New Transfer pricing proposal from the European Commission

The proposal aims to incorporate the OECD transfer pricing framework into EU law and harmonize the transfer pricing standards within the Union.


Introduction of the new propsal

Transfer pricing is a mechanism to determine the pricing of transactions between companies that are part of the same group.

This new transfer pricing proposal from the European Commission envisages to integrate the key transfer pricing principles as developed by the OECD into EU law, with the aim of putting forward certain common approaches for Member States. The proposal is a part of the broader EU initiative known as “Business in Europe: Framework for Income Taxation” (hereinafter BEFIT).


The current international standards

Currently, transfer pricing regulations are not completely harmonized in the Member States. For example, article 9 of the OECD Model Convention is not considered to create a domestic transfer pricing regime if the arm’s length principle has not been incorporated in the respective national law. In fact, it is generally understood that article 9 is not “self-executing” as to domestic application. This was also recently mentioned in cases from the Court of Justice of the EU, where it was stated that without harmonization, any codification of the methods and criteria for determining an ‘arm’s length’ outcome falls within the discretion of the Member States.

Even when all Member States have domestic legislation in place that provides for a degree of a common approach by following the arm’s length principle, the definition of associated enterprises and the notion of control, which are pre-conditions to apply transfer pricing, can differ among Member States. For example, certain Member States apply a threshold of a 25% shareholding while others apply a threshold of a 50% shareholding when it comes to determining whether the control criterion is met.

These different applications of transfer pricing rules among Member States causes a number of other problems, such as:

  • Profit shifting and tax avoidance, as transfer prices can be easily manipulated to shift profit and be used in the context of aggressive tax planning schemes.
  • Litigation and double-taxation, as transfer pricing is more subjective than other areas of taxation and, for this reason, is sensitive to disputes, with tax administrations not always sharing a common interpretation.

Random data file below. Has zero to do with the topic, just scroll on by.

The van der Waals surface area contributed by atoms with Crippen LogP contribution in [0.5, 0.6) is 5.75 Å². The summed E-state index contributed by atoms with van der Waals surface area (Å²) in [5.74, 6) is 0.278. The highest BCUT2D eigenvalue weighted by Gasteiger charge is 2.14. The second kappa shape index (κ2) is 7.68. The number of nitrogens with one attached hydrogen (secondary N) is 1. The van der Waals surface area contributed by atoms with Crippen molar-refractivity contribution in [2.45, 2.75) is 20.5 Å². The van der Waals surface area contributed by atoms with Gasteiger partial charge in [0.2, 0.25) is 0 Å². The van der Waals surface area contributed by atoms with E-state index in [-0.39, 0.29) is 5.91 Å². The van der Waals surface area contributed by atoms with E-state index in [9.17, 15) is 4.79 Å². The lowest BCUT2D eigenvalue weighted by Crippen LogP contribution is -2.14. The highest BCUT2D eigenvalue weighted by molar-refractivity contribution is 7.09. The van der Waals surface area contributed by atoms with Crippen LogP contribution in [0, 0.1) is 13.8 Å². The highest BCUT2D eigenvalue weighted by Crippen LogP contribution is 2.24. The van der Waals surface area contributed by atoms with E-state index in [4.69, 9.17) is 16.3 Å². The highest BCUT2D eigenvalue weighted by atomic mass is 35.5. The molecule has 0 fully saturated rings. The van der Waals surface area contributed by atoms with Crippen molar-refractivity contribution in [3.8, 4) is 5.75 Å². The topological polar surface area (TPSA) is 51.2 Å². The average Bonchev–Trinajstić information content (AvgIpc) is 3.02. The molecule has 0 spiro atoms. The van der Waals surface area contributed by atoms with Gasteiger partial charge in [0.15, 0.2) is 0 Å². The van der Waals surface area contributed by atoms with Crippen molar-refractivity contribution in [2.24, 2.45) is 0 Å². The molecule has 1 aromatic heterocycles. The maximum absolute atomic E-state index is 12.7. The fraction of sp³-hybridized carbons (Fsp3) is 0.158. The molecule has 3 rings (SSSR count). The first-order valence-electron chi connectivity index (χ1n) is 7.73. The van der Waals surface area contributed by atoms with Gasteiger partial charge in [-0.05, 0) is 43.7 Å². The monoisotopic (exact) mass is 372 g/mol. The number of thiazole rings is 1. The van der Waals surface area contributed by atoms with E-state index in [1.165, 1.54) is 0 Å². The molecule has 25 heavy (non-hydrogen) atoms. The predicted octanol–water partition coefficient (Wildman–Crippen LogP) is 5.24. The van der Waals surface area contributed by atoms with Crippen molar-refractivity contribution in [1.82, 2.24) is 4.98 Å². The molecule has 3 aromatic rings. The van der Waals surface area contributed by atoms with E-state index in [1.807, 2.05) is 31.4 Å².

High compliance costs, resulting from businesses having to determine what prices could be regarded as arm’s length, conducting studies, as well as compiling, maintaining and updating the related documentation.


The proposal

The Commission’s proposal aims at harmonizing transfer pricing rules within the EU and ensuring a common approach to transfer pricing problems. The Directive lays down rules to ensure a common application of the arm’s length principle across the Union with the aim of increasing tax certainty and reducing occurrences of double taxation as well as double non taxation.

Furthermore, the proposal clarifies the role and status of the OECD Transfer Pricing Guidelines and creates the possibility to establish common binding rules on specific aspects of the rules within the Union.

For example, in order to lower the compliance burden for taxpayers that operate cross-border within the Union, the commission proposes to introduce a common approach towards the documentation on transfer pricing. A standard documentation template, rules on content and linguistic arrangements, timeframes and which taxpayers should be in scope would bring simplicity and potential cost savings.

It is proposed that the Member States should implement the transfer pricing rules by 1 January 2026.


Take aways

The proposal is a welcoming step into harmonizing key transfer pricing principles among the Member States. The proposal will increase tax certainty, potentially lower the administrative burden for taxpayers, and mitigate the risk of litigation and double taxation. Moreover, it will reduce the opportunities for companies to use transfer pricing for aggressive tax planning purposes.

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